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Netflix will hemorrhage subscribers if they insert advertisements, study shows

Photo: Ted Soqui (Getty Images)

There are several reasons why Netflix is everyone’s favorite streaming platform: There’s the (mostly) quality original content, the Parks And Recreation backlog, and, perhaps most importantly, the lack of shrill, looping ads. Last month, we reported that the service is testing out what it calls “recommendations,” which would manifest as ads for content in between episodes of shows you’re streaming. Despite this being a horrible idea, Netflix seemed jazzed about the idea, comparing the ads to the auto-playing video previews that are also a horrible thing that nobody likes.

Now, entertainment research firm Hub has some hard data that will hopefully change their minds. In a new study, Hub asked roughly 1,612 U.S. TV viewers between the ages of 16 and 74 how they’d react to these promos. A staggering 23 percent said they’d unsubscribe, while another 37 percent were left undecided. The other 41 percent said they’d be fine with Friends rewatch being continually interrupted by Finn Jones telling you that, no, Iron Fist is good now, we swear. Viewers were more amenable to the ads if it meant Netflix lowered its subscription rate by a few bucks. If that were the case, only 16 percent would cancel—which, while a good portion less, would still substantially impact Netflix’s base.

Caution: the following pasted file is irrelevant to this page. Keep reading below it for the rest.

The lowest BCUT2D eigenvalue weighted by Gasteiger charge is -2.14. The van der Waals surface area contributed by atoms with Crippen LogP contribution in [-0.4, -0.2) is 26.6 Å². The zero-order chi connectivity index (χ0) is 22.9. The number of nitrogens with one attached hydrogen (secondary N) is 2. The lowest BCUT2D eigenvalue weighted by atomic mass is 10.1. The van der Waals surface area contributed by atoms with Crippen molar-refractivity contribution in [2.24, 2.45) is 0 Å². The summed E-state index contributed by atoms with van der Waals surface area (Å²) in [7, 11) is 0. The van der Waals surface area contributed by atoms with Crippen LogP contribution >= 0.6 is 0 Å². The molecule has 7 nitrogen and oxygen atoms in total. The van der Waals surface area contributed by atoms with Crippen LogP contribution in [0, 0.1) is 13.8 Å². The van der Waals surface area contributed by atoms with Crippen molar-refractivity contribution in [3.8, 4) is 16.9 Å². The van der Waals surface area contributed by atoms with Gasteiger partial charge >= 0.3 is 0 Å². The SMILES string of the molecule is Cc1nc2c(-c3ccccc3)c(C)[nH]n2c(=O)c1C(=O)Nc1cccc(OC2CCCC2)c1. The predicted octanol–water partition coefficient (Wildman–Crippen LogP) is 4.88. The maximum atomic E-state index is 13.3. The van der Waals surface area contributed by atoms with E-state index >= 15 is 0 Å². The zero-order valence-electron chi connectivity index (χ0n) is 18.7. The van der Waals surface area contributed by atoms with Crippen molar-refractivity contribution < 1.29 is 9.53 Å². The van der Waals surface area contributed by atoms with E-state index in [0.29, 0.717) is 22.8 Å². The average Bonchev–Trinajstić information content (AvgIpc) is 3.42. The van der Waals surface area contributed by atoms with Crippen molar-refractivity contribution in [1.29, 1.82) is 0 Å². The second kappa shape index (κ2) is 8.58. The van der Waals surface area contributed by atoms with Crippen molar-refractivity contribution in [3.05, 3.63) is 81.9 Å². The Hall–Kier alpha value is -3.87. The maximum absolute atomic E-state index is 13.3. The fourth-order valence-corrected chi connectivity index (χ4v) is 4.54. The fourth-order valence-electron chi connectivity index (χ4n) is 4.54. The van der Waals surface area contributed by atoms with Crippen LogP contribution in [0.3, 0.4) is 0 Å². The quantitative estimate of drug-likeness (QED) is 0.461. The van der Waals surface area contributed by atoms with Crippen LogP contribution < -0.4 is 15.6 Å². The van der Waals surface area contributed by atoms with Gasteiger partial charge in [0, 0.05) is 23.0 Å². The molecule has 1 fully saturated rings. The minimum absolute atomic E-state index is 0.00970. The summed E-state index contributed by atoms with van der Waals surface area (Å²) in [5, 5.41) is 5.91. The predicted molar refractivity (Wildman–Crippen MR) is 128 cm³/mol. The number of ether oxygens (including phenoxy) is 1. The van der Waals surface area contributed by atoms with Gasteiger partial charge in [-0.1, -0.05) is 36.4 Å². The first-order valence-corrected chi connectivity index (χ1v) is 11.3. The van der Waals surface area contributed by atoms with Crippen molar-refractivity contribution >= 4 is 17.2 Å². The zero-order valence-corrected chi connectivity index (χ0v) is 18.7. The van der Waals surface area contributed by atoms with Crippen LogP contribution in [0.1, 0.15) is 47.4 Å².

“When we ask subscribers what they consider to be the most attractive features of Netflix, the fact that it’s ad-free consistently ranks toward the top of the list,” Peter Fondulas, the study’s co-author, said in a press release. “For the moment, that remains a key distinguishing characteristic of the service, especially as other OTT providers attempt to compete with high-quality original shows of their own.” Hey, there are no ads on DVDs, which Netflix is apparently still sending out.

Below, you can see an infographic with some of the study’s other results, which essentially boil down to the lengths to which TV viewers are willing to go to not have to engage with ads of any sort.

[via Indiewire]


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